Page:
You may read my notes on my thoughts in the original review.

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    2. I understand fully.
      Thanks for you reply.

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  4. As an enthusiast, I'd like to say that these Pro lenses are rightly named. I went from the EZ pancake 14-42mm f3.5 that came with with the EM10.3 to the 25mm f1.8 to quadruple my speed. The big improvement in depth of field and bokeh were icing on the cake. On that lens, I can definitely tell when I've forgotten to put the lens wide open due to the smaller bokeh balls. But like you said, do I ever really need better bokeh than f1.8 can give me? Not really, not as an enthusiast/hobbyist. If this was my profession and I had paying gigs to pay for lenses, then I probably would go for the very best I could afford in that profession. But until people start paying big bucks for my pond shots and cat pictures, the f1.8 was the only choice versus a f1.2 Pro lens.

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    1. To me, the F1.8 lenses Olympus produced are already so good, and I am happily shooting the 45mm F1.8 and 25mm F1.8 in most of my street shots. For hobbyists, you are right, the F1.8 bokeh is already so good, and most importantly, these lenses are so sharp and totally usable wide open.

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  5. All your examples show a fairly close subject with a pretty far away background. I don't think that different lenses show that much of a difference in this scenario. I guess a more interesting composition would be a head-and shoulder portrait with a rather close busy background (e.g. a barkeeper). Another interesting composition would be a picture in which you see the focus gradually blur into the background.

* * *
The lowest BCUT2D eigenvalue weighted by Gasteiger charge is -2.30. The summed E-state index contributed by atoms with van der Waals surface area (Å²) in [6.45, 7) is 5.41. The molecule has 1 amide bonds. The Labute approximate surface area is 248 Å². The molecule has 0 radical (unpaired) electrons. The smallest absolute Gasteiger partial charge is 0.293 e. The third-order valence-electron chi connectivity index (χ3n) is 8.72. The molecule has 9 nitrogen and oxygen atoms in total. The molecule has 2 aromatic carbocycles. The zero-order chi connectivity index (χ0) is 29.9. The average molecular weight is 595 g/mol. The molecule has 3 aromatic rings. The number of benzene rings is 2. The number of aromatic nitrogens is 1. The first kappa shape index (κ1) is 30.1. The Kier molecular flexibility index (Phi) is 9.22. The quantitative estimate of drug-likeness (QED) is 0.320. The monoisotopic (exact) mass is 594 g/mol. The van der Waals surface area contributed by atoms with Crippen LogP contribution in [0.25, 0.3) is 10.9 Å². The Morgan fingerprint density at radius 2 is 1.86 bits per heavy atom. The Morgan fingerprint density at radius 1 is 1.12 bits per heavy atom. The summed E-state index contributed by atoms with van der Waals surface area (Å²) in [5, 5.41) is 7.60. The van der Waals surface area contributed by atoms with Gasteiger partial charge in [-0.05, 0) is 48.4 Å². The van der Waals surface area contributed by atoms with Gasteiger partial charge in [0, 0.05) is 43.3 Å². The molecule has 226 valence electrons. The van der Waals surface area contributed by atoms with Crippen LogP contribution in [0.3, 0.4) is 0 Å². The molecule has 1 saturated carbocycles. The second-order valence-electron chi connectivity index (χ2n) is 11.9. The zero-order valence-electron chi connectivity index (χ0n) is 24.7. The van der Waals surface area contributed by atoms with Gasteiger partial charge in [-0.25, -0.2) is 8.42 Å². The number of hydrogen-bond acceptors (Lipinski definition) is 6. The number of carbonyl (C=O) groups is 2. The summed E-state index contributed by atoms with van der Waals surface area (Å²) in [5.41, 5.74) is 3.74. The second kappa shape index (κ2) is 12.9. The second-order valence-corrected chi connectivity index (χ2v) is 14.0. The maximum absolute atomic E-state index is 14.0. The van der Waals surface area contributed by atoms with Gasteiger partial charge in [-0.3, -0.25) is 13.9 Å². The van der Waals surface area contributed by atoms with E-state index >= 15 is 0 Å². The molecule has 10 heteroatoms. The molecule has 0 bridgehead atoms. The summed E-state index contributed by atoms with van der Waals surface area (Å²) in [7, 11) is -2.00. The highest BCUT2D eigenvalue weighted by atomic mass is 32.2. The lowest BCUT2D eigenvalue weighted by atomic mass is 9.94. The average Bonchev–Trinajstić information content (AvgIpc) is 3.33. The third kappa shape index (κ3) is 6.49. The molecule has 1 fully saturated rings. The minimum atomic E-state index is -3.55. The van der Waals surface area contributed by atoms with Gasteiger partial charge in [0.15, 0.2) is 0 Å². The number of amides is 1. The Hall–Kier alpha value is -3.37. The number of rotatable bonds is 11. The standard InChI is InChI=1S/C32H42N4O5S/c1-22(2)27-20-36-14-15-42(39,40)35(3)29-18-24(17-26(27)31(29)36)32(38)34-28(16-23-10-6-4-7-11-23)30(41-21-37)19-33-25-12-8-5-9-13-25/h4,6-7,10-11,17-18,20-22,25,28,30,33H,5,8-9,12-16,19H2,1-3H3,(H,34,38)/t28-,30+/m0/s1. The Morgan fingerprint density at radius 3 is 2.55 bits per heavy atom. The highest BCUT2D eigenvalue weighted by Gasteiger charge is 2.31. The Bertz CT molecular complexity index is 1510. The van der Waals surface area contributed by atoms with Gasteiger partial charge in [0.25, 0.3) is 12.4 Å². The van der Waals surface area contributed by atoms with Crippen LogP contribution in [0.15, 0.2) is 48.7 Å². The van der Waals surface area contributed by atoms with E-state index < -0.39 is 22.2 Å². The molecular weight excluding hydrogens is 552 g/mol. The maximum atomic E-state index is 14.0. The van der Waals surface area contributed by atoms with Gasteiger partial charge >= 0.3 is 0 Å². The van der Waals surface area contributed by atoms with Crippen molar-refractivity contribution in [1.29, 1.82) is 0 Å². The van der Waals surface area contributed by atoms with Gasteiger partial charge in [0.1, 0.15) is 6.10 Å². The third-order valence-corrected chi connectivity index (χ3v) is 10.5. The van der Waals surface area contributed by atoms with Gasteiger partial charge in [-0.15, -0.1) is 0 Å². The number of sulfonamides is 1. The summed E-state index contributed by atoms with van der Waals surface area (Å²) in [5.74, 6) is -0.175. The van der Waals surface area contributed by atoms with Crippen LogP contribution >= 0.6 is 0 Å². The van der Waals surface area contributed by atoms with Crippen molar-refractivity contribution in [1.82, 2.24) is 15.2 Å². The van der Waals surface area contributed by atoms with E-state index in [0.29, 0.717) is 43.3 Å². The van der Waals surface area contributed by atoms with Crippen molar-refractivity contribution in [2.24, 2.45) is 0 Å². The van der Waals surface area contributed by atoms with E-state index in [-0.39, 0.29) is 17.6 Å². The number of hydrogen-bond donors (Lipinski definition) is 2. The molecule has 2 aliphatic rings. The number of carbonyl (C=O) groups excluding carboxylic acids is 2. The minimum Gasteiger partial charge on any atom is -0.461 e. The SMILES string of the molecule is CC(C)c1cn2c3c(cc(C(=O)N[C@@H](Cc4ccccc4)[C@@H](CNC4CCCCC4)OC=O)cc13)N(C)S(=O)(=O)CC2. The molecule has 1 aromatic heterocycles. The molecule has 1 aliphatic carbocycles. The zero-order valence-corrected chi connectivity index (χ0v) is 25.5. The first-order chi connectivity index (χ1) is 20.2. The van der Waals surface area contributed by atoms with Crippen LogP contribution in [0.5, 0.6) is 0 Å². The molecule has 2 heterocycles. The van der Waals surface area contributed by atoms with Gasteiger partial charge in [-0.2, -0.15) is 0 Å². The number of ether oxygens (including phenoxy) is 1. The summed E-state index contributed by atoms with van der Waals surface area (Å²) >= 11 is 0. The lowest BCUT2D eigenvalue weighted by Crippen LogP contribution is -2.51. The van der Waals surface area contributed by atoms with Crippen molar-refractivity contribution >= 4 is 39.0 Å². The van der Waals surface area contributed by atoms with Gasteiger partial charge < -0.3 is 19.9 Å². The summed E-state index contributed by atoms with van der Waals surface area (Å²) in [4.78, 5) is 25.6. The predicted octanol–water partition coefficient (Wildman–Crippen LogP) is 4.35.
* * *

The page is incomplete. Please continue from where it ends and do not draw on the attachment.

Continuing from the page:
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    1. Here is the issue, if the subject is indeed that far away, then the blur background won't be blur enough to be useful/meaningful. Ahhh the shortcomings of Micro 4/3 system.

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  6. Hi Robin, does the 25mm 1.2 have the "feathered bokeh" just like the 17mm 1.2 and 45mm 1.2 as well? Thank you!

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    1. I have just asked Olympus Malaysia (was curious as well) and yes, they claim that the 25mm F1.2 also has the feathered bokeh.

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  7. Interesting analysis. I am not seeing the feathering as indicated in the Olympus diagram. In the lego man shot I like the F1.4 the best. Also I think the top middle of the shot is better for analysis. There you can see its smoth in the f1.2 shot leading to the smaller ball on blue in f1.8 and more nervous looking. The transition from smooth to nervous there to me is best at f1.4, and works with your subject.
    Thank you for this.